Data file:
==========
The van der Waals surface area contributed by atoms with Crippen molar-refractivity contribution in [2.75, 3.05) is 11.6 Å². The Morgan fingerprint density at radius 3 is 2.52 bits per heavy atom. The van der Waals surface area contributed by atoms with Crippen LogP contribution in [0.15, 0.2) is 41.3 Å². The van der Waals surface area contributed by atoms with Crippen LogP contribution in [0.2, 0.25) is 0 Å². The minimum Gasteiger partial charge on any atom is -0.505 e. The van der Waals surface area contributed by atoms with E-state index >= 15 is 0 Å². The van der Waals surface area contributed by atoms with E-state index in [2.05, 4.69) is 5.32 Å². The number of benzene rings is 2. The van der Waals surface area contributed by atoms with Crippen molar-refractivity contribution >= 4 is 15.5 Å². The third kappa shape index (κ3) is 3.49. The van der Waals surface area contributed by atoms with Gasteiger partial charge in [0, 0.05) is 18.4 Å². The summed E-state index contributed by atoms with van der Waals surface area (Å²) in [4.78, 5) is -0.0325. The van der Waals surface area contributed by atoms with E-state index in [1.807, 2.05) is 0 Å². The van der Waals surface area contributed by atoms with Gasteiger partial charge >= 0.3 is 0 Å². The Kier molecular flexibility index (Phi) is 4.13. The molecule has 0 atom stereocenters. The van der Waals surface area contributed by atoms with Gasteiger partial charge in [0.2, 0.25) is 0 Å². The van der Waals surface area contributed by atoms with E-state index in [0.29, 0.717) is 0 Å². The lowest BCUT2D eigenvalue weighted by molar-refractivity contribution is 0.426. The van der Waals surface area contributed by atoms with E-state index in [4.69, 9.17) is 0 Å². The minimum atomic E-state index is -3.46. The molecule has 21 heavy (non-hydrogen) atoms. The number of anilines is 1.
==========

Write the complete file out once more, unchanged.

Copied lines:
The van der Waals surface area contributed by atoms with Crippen molar-refractivity contribution in [2.75, 3.05) is 11.6 Å². The Morgan fingerprint density at radius 3 is 2.52 bits per heavy atom. The van der Waals surface area contributed by atoms with Crippen LogP contribution in [0.15, 0.2) is 41.3 Å². The van der Waals surface area contributed by atoms with Crippen LogP contribution in [0.2, 0.25) is 0 Å². The minimum Gasteiger partial charge on any atom is -0.505 e. The van der Waals surface area contributed by atoms with E-state index >= 15 is 0 Å². The van der Waals surface area contributed by atoms with E-state index in [2.05, 4.69) is 5.32 Å². The number of benzene rings is 2. The van der Waals surface area contributed by atoms with Crippen molar-refractivity contribution >= 4 is 15.5 Å². The third kappa shape index (κ3) is 3.49. The van der Waals surface area contributed by atoms with Gasteiger partial charge in [0, 0.05) is 18.4 Å². The summed E-state index contributed by atoms with van der Waals surface area (Å²) in [4.78, 5) is -0.0325. The van der Waals surface area contributed by atoms with E-state index in [1.807, 2.05) is 0 Å². The van der Waals surface area contributed by atoms with Gasteiger partial charge >= 0.3 is 0 Å². The Kier molecular flexibility index (Phi) is 4.13. The molecule has 0 atom stereocenters. The van der Waals surface area contributed by atoms with Gasteiger partial charge in [0.2, 0.25) is 0 Å². The van der Waals surface area contributed by atoms with E-state index in [0.29, 0.717) is 0 Å². The lowest BCUT2D eigenvalue weighted by molar-refractivity contribution is 0.426. The van der Waals surface area contributed by atoms with E-state index in [4.69, 9.17) is 0 Å². The minimum atomic E-state index is -3.46. The molecule has 21 heavy (non-hydrogen) atoms. The number of anilines is 1.